A call to a web service for a single record requires its own round-trip to and from the server.  That overhead is acceptable for a small number of records, but if you have a user waiting for 3,000 tasks to be uploaded...

 So - let’s try batching.  This is a way to accumulate multiple calls to web services in a single payload, nicely removing a lot of communication overhead.  When using batching, it’s essential to know which record(s) fail. Some error messages are unhelpful, misleading or non-existent.  If Oracle does not tell you which records, this method is a non-starter. Currently, Oracle will also reject an entire batch if a single rejection occurs.  

 We have to add lots of validation up-front so we can provide a quality user experience.  Oracle will need to look at improving consistency in this area.

Web service row limitations

“Get All” REST web services only return 500 records at a time. Multiple round trips must be made to retrieve all data where 500 or more records exist.  Of course there is a solution, but you must be mindful of these constraints.

 Documentation

Documentation doesn’t always match the web service definition. In one example, the Line Number for the Patch Invoice Line web service is not the Invoice Line Number, but a unique REST identifier that can only be retrieved by calling the Get All Invoice Lines service. On the plus side, quarterly releases are now accompanied by the 'Cloud Readiness' documentation, highlighting upcoming enhancements and new functionality along with details on fixes.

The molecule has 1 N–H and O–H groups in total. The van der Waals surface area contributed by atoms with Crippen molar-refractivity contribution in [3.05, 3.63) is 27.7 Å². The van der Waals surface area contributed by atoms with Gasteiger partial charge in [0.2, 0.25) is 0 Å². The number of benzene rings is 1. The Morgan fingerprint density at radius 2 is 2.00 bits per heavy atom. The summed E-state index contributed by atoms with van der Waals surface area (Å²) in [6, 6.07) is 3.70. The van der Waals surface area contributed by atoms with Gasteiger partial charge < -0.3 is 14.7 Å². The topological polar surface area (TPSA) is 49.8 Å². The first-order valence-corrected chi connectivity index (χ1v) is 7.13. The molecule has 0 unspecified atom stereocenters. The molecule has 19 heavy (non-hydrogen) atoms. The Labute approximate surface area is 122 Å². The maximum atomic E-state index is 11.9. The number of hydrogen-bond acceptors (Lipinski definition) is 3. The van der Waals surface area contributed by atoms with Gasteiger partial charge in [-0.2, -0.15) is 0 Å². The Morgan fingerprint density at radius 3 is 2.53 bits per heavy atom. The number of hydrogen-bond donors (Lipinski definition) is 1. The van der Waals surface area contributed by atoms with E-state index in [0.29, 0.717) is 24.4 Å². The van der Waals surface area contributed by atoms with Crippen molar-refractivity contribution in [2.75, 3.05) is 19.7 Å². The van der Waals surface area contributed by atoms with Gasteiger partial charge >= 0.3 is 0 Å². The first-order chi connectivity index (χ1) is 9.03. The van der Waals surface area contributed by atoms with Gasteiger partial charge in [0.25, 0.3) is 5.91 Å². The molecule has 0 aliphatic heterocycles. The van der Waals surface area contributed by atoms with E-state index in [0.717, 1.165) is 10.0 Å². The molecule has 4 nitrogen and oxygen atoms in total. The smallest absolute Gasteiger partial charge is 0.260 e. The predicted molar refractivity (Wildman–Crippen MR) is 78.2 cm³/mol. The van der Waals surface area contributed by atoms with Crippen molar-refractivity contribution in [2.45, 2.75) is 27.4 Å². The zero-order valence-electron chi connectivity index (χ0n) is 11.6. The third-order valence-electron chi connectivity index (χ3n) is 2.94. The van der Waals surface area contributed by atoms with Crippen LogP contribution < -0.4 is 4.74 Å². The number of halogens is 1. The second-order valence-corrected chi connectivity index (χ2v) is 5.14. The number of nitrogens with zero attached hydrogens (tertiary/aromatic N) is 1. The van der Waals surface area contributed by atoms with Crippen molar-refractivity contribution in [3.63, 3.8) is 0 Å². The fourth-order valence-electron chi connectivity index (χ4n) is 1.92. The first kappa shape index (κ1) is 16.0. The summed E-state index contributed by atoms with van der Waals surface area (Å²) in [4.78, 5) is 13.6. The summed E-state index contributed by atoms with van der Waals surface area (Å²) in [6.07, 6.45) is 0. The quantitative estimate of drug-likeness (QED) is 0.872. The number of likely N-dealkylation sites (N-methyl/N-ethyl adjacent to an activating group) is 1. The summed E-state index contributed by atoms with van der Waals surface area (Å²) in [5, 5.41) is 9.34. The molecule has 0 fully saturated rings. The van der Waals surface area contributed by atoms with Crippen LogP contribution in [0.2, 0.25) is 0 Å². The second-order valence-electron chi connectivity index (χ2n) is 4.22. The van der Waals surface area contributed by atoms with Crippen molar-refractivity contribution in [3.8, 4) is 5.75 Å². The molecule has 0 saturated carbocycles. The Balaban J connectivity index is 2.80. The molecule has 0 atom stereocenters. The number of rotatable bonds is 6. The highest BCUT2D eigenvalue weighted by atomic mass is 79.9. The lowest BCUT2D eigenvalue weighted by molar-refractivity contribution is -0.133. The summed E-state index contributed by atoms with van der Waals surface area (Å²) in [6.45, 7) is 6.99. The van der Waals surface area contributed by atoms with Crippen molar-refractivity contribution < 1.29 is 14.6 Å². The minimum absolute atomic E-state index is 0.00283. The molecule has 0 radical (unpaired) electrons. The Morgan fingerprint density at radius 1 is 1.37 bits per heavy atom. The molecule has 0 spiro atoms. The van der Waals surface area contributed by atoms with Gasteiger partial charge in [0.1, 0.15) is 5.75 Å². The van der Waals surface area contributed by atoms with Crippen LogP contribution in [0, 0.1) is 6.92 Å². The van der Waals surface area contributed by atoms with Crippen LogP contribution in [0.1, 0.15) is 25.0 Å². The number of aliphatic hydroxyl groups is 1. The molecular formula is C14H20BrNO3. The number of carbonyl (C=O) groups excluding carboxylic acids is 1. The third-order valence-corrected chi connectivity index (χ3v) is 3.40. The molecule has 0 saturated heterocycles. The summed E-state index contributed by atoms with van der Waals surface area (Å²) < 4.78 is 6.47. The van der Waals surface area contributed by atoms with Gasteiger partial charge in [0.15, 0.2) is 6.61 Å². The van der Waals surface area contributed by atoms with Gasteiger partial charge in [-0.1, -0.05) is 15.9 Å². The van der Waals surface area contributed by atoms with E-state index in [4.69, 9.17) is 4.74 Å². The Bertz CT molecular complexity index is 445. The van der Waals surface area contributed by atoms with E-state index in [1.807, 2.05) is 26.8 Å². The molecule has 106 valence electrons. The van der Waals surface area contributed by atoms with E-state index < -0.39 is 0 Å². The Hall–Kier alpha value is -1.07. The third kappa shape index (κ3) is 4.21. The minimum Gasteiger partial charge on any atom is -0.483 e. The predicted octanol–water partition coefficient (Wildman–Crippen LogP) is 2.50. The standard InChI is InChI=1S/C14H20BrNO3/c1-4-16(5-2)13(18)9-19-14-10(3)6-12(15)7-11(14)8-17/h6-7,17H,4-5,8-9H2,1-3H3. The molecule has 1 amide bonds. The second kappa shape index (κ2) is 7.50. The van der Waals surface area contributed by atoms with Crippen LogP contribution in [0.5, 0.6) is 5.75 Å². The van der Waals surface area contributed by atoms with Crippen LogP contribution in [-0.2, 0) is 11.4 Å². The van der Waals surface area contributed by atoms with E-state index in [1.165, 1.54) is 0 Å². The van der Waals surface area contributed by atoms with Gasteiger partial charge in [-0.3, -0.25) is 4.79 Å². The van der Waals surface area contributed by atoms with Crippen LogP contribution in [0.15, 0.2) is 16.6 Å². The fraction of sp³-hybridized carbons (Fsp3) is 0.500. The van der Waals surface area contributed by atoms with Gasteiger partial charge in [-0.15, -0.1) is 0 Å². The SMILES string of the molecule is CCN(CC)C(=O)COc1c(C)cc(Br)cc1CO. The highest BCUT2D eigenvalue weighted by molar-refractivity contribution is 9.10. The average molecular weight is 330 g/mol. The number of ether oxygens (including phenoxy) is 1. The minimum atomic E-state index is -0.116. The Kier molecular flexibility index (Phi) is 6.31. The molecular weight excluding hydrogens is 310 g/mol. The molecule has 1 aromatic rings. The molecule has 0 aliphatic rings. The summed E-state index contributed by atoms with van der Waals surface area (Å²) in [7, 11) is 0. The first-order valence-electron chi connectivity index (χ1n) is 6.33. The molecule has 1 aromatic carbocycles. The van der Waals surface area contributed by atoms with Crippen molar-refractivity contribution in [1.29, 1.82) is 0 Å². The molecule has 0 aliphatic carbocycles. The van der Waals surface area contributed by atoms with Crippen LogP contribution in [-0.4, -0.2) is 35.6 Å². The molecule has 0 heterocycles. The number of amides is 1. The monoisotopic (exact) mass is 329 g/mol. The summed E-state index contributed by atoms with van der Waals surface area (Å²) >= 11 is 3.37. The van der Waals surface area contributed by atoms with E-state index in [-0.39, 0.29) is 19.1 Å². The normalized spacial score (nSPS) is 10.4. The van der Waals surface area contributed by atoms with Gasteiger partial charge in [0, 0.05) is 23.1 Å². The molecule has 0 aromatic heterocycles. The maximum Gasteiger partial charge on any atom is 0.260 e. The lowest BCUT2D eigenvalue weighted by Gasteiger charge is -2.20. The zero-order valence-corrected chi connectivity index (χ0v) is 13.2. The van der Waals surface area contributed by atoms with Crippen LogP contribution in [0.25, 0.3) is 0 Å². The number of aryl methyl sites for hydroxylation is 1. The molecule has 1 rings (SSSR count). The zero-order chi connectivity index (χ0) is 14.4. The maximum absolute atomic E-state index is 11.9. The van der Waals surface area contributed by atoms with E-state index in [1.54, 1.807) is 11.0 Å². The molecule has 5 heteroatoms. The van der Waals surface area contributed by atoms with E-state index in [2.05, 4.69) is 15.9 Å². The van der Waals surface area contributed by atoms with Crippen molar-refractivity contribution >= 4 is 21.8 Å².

Completeness 

We’ve had to put the brakes on in certain areas and wait for Oracle development to catch-up. For example, (as of 20D) if you want to load AR Invoices or AR Receipts using the REST web services, you’ll find they’re far from complete.  Currently you can use SOAP for receipts, but going forward Oracle will want to deprecate this method.   

For Blanket Purchase Agreements and GL Journals, there are no web services at all, and only the CSV file loader is currently available.

The good news is Oracle is constantly improving Cloud ERP, and your votes for features etc. on the Ideas Lab help Oracle prioritize what needs to be built or improved.

This leads on to perhaps the most important thing to consider, Oracle’s mandatory quarterly upgrades.  You already have to go through an extensive testing process for the application.  You’ll need to include your own custom integrations.  Where possible, it might make sense to avoid building when you can buy/subscribe, and let someone else, like More4apps take this job on for you.

Happy integrating!!

Author Information:

Bruce Doig is one of the founders of More4apps.  After 20 years of involvement in product development, he is now Head of Innovation. He still likes to keep a hand in the action and finds himself helping out with development of More4apps's new Projects tools for Oracle ERP Cloud as well as helping support the E-Business Suite toolbox.